By acting as the vessel through which Black art is anthologized, Owens puts himself in a space that is fraught with struggle and contradiction. He sustains his own image as a Black artist by obliterating the notion that there is a unified definition of Black art, and as such, he also problematizes the way an anthology is supposed to function. Different scores seem to scrape against each other, creating a conceptual friction between identity and its meaning. Through his labor, Owens reveals a broken narrative of Black history, and Black art history, with himself at the vortex, channeling the ideas of his fellow artists while serving as the site and subject of his audience’s projections.
“Can the hungry go on a hunger strike? Non-violence is a piece of theatre. You need an audience. What can you do when you have no audience? People have the right to resist annihilation.”—arundhati roy from the guardian (via counterworlds)
There’s a lot wrong with “If I Was a Poor Black Kid,” not the least of which is the grammar in the title. But the biggest issue with the piece and everything like it is that it assumes being poor and black are the only two things on poor black kids’ plates. Content to generalize based on simplistic depictions of black poverty from TV and film, Marks believes that the only thing low-income minorities have to overcome is terrible teachers and a lack of technological knowledge; the rest of their problems stem from outright laziness. “If I was a poor black kid,” writes Marks, “I’d become expert at Google Scholar.” To Marks, poor children exist in a vacuum where their only problem is poverty. In real life, poverty is a cloud that darkens every facet of a child’s life, from his academic career to how he sleeps at night knowing his home is a brothel.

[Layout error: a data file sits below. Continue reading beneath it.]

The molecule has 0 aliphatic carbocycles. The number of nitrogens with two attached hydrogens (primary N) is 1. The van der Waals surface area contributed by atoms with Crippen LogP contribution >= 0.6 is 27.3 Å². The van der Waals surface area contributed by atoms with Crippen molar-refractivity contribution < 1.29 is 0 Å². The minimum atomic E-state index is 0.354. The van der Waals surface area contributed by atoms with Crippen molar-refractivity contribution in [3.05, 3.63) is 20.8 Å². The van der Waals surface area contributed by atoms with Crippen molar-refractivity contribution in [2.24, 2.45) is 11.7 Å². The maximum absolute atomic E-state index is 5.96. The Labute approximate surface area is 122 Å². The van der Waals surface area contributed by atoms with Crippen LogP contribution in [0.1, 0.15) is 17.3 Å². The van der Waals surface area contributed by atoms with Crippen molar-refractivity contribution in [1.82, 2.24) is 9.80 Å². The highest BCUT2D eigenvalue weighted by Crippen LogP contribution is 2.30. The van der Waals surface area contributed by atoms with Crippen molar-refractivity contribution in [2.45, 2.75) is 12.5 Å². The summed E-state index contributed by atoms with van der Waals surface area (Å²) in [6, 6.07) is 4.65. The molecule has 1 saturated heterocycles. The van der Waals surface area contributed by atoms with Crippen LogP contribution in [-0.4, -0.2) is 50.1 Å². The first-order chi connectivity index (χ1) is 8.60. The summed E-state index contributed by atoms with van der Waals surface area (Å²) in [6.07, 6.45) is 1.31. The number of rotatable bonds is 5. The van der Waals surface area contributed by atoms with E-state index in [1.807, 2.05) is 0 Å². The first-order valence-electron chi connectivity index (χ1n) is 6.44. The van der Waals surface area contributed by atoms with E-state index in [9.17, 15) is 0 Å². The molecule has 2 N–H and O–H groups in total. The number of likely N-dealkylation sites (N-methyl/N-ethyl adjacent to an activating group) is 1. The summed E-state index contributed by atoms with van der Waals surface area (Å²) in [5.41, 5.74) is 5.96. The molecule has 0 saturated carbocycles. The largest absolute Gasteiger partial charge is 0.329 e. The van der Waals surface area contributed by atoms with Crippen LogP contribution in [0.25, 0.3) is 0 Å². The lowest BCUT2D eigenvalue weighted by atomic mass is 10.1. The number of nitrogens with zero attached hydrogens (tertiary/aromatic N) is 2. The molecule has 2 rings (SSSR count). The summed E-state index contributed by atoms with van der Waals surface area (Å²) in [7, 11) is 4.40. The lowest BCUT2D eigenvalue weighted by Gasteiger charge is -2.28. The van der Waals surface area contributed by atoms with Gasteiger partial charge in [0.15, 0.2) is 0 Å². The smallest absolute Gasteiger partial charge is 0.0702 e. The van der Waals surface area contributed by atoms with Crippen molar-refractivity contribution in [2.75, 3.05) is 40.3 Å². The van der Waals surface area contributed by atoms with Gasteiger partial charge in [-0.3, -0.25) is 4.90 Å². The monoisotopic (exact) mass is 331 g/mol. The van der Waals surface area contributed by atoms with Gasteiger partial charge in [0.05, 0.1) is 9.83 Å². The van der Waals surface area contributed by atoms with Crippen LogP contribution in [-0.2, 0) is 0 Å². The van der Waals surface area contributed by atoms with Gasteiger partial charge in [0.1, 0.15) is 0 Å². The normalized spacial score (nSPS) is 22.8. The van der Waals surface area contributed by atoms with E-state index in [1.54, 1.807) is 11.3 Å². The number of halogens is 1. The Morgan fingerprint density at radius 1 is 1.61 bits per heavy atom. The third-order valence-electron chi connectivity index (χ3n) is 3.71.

“The majority of blacks in Montgomery had witnessed or personally been harassed on the buses like Parks had been that day in 1955. The city code segregated buses by race, not only preventing black passengers from sitting next to or across the aisle from white, it also required black passengers to pay their fares at the front of the bus, disembark, and then enter at the back door. Hostile white male bus drivers would not only verbally harass black passengers; also they would frequently drive away before black passengers could reach the second set of doors.”—Professor Blair L. M. Kelley, Rosa Parks, One of the Most Familiar Yet Least Known Civil Rights Icons